Review by ElderGamer

"More of a story than a game."

Anachronox combines two genre’s adding the worse parts from both areas. It’s whole theme is derived from console style RPG’s, borrowing their strong sense of character development and heavy use of dialogue.

It also incorporates several familiar pieces from adventure styled pc games. Mainly, the fetch-item type quests and puzzles.

Let’s begin with just moving around in the game. This is a huge pain. The camera is at a three-quarters overhead perspective, and can be rotated slightly from the game’s options manuals. However, the problem comes with movement; and namely, the camera’s lack of.

Whereas in most console games the camera freely rotates around you, or at least gives you some control over it’s movement. Here, you’re forced to walk around with arrow keys and blindly rotate the camera with your mouse. Leaving you often with the perspective of staring into the corner as your character runs toward the screen.

The game uses the old Quake II engine for it’s character models, and it really shows with their blunt, angular faces and limbs. However the backdrop and open vistas in which the characters move around really shine. (When you can get the camera to move accordingly)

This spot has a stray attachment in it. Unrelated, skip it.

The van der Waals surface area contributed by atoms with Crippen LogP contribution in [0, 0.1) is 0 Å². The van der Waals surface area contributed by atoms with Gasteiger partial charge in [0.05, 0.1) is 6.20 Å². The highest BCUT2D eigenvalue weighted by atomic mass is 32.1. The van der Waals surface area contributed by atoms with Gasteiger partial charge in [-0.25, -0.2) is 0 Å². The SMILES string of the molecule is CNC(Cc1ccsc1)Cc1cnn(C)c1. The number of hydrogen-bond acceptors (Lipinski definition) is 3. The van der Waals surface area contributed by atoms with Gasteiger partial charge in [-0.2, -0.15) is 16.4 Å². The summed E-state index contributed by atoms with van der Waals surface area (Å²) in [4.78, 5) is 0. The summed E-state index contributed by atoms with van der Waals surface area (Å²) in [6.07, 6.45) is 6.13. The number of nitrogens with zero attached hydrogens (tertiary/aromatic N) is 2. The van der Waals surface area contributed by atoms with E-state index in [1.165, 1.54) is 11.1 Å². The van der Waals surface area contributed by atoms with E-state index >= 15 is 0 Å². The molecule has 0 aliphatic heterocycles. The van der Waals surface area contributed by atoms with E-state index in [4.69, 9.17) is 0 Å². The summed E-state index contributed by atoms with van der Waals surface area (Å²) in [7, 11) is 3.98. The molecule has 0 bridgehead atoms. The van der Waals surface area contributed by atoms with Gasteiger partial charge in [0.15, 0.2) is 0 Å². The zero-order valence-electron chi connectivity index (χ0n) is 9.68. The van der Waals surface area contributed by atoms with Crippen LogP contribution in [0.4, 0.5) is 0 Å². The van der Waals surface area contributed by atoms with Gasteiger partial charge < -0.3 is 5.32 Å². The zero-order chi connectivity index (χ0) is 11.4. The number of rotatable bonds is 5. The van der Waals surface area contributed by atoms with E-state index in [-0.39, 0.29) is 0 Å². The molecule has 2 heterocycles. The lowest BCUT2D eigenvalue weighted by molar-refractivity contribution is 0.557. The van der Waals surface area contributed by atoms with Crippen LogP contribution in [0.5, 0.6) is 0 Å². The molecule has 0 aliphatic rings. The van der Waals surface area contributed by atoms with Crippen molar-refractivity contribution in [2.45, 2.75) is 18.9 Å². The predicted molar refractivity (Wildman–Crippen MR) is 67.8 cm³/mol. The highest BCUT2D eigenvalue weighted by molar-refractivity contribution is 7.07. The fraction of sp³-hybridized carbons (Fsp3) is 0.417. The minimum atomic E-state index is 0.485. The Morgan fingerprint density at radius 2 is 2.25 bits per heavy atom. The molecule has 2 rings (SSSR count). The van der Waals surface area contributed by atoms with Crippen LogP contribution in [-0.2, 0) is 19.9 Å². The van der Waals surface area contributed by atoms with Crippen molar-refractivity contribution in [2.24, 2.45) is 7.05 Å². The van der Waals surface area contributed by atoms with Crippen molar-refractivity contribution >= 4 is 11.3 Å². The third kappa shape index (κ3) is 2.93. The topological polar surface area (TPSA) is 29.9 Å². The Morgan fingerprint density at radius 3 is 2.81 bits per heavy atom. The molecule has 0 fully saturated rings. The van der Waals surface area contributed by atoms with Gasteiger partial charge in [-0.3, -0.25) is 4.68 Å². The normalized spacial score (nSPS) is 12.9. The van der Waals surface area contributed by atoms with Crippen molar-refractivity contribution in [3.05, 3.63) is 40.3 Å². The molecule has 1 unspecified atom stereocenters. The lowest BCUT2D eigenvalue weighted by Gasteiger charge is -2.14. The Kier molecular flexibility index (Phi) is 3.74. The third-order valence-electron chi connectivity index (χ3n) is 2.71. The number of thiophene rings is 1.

90% of the game is spent walking around and talking to characters. The dialogue is sharp, witty and never repetitive from character to character.

However you’d think in a game that at least calls itself a role-playing game there’d be a large slew of enemies to fight through, right? Not the case; expect to go through no more than 20 or so battle on each planet/scene you visit. Compare this to the 100s or 1000s of battles found in most RPG’s today.

The combat system has it’s share of flaws too. It uses the turn-based style found in most console styled RPG’s, but combat here seems to drag on far too slow and with little challenge here either. I can count only a few battles during the game when I was required to use any sort of healing or assistance items whatsoever.

Add this to the fact that the game telegraphs most of the enemies attacks (watch for the poisoned status icon to appear over your character during the enemy’s battle animation) takes away any of the surprise or thrill of combat.

The rest of your time is spent walking around talking to characters. Here’s where the quests come in. Although most of the side-quests in the game aren’t even worth completing as their rewards (Usually only a small cash reward) are so miniscule to make it not worth your effort.

Completing the side or main plot quests require no challenge either, no complicated item merging or puzzles like in most adventure games. Rather, you’re just required to talk to Person A, then Person B, then back to Persona A in order to finish. Boring and meaningless.

Anachronox does have a lot going for it. The in-game cinema tics have a wonderful ‘cinema’ feel, using great directorial angles and perspective. The voice actors are also equally fitting within the game.

Unfortunately though you often get the feeling you’re just clicking the mouse, advancing the text so you can see the next piece of the plot. Reading an interactive novel of sorts, rather than playing a game.


Reviewer's Score: 7/10 | Originally Posted: 09/13/01, Updated 09/13/01


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